Recently, a German court ruling allowed cities in the country to ban the most heavily polluting diesel cars from their streets. The move is now being described as “scary and totally unnecessary,” according to Herbert Diess, chairman of the board of management of Volkswagen.

The bans would apply to Euro 4 (pre-2006) and older diesel cars, although Euro 5 models are being considered as well. Germany joins other countries like Paris, Madrid and Mexico City that are clamping down on diesel cars.

“A few years ago, in Stuttgart, there were 800 hours per year when it was above the air quality limit. Last year, it was three hours. The situation is continuously improving because everything is getting cleaner. We had 90 cities that were above the limits three years ago. Last year it was 70, and 50 of those are very close to limits. Which means that they will fall under those limits this year or next year,” said Diess in a report by Autocar UK.

“What’s left is 20 cities where air quality is poor in very localised areas. These are heavily loaded, narrow roads with no wind or airflow. If you then have a traffic jam, you accumulate levels which are really not healthy any more. And that’s where we have to work. In those cities, probably three or four streets have a problem. And even if you don’t do anything, it will go away in two or three years, because of the renovation of the fleet,” he added.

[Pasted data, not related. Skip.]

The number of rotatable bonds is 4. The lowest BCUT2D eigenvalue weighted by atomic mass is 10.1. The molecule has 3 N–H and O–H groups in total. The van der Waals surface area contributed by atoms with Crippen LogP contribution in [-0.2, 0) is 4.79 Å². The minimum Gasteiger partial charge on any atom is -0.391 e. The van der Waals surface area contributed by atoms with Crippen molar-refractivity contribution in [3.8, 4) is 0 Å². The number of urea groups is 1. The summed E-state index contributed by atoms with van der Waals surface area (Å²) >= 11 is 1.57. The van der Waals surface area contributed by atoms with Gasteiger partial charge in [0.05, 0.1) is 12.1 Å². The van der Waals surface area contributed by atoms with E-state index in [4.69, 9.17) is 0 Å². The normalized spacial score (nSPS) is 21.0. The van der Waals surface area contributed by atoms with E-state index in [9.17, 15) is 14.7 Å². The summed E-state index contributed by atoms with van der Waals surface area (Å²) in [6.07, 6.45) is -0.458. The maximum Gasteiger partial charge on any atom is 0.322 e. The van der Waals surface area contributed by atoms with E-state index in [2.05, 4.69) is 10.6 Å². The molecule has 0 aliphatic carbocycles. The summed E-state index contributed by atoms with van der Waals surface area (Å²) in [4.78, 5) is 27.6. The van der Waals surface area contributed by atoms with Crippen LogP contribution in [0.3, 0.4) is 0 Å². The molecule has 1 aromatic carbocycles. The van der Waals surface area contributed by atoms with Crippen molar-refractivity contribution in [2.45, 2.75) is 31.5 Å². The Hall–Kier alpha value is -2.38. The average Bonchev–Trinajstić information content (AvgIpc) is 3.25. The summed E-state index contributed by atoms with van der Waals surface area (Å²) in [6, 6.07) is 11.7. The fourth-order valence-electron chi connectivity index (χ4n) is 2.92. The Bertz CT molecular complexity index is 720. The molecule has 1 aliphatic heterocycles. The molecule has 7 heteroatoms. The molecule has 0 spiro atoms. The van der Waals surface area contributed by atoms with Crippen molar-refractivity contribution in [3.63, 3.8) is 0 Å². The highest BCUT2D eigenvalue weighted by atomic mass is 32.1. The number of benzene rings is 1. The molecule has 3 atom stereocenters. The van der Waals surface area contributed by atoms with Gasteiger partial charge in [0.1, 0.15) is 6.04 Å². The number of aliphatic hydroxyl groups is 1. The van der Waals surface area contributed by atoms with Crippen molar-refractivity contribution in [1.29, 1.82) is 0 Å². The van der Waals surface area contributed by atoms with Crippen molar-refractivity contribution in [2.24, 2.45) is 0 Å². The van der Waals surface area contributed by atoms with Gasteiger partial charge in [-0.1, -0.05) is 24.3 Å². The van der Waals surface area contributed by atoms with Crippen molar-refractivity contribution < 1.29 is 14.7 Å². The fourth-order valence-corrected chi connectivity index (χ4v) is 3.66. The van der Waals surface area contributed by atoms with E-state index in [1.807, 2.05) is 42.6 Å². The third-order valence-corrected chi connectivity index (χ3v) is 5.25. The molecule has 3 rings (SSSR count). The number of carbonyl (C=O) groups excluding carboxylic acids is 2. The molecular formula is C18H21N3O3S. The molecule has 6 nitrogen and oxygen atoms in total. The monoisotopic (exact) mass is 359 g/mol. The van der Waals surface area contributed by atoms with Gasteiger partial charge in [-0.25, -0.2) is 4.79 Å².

Diess explained he is more concerned about CO2 and climate changes, more so than the air quality issue, which “we can handle.” “What we have to do is more renovation of the car fleet, which is why we’ve bought back 160,000 cars already and scrapped them,” he noted.

The Volkswagen executive also said there are other ways to resolve the situation, and that a ban on diesels should only be for a worse-case scenario. “We will be able to sort the situation. I would make one of the four lanes found in many cities exclusively for electric vehicles and the thing is solved basically. You invest in public transport; it’s easy to solve,” he explained.

Even though customers are shying away from diesel vehicles, as reflected by decreasing sales, Diess still believes diesel will remain the primary option for long-distance drivers for the next five to 10 years. “We need diesel to be able to cope with our CO2 fleet targets. We think diesel is part of the solution, not the problem,” he said.